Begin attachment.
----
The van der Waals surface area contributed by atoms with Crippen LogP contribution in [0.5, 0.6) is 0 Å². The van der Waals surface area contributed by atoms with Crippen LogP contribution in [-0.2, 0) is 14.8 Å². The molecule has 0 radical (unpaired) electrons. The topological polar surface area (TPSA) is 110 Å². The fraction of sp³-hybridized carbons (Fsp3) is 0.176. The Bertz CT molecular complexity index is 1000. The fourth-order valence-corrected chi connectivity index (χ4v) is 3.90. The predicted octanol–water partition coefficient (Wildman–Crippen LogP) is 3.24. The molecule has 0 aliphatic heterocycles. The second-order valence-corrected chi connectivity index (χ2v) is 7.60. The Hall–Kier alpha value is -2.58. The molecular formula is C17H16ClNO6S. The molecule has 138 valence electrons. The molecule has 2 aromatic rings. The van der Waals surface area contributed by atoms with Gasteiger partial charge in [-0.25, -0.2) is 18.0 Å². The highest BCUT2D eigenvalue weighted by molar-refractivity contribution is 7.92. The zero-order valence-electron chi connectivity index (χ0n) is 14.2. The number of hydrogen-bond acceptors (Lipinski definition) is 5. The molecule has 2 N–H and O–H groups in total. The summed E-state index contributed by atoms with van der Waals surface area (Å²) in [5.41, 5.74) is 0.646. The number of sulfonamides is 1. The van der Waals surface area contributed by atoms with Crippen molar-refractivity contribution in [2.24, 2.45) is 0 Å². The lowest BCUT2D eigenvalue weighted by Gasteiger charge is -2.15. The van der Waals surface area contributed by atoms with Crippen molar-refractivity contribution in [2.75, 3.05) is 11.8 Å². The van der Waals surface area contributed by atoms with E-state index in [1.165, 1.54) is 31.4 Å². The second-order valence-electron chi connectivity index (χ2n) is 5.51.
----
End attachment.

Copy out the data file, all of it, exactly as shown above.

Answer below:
The van der Waals surface area contributed by atoms with Crippen LogP contribution in [0.5, 0.6) is 0 Å². The van der Waals surface area contributed by atoms with Crippen LogP contribution in [-0.2, 0) is 14.8 Å². The molecule has 0 radical (unpaired) electrons. The topological polar surface area (TPSA) is 110 Å². The fraction of sp³-hybridized carbons (Fsp3) is 0.176. The Bertz CT molecular complexity index is 1000. The fourth-order valence-corrected chi connectivity index (χ4v) is 3.90. The predicted octanol–water partition coefficient (Wildman–Crippen LogP) is 3.24. The molecule has 0 aliphatic heterocycles. The second-order valence-corrected chi connectivity index (χ2v) is 7.60. The Hall–Kier alpha value is -2.58. The molecular formula is C17H16ClNO6S. The molecule has 138 valence electrons. The molecule has 2 aromatic rings. The van der Waals surface area contributed by atoms with Gasteiger partial charge in [-0.25, -0.2) is 18.0 Å². The highest BCUT2D eigenvalue weighted by molar-refractivity contribution is 7.92. The zero-order valence-electron chi connectivity index (χ0n) is 14.2. The number of hydrogen-bond acceptors (Lipinski definition) is 5. The molecule has 2 N–H and O–H groups in total. The summed E-state index contributed by atoms with van der Waals surface area (Å²) in [5.41, 5.74) is 0.646. The number of sulfonamides is 1. The van der Waals surface area contributed by atoms with Crippen molar-refractivity contribution in [2.24, 2.45) is 0 Å². The lowest BCUT2D eigenvalue weighted by Gasteiger charge is -2.15. The van der Waals surface area contributed by atoms with Crippen molar-refractivity contribution in [2.75, 3.05) is 11.8 Å². The van der Waals surface area contributed by atoms with E-state index in [1.165, 1.54) is 31.4 Å². The second-order valence-electron chi connectivity index (χ2n) is 5.51.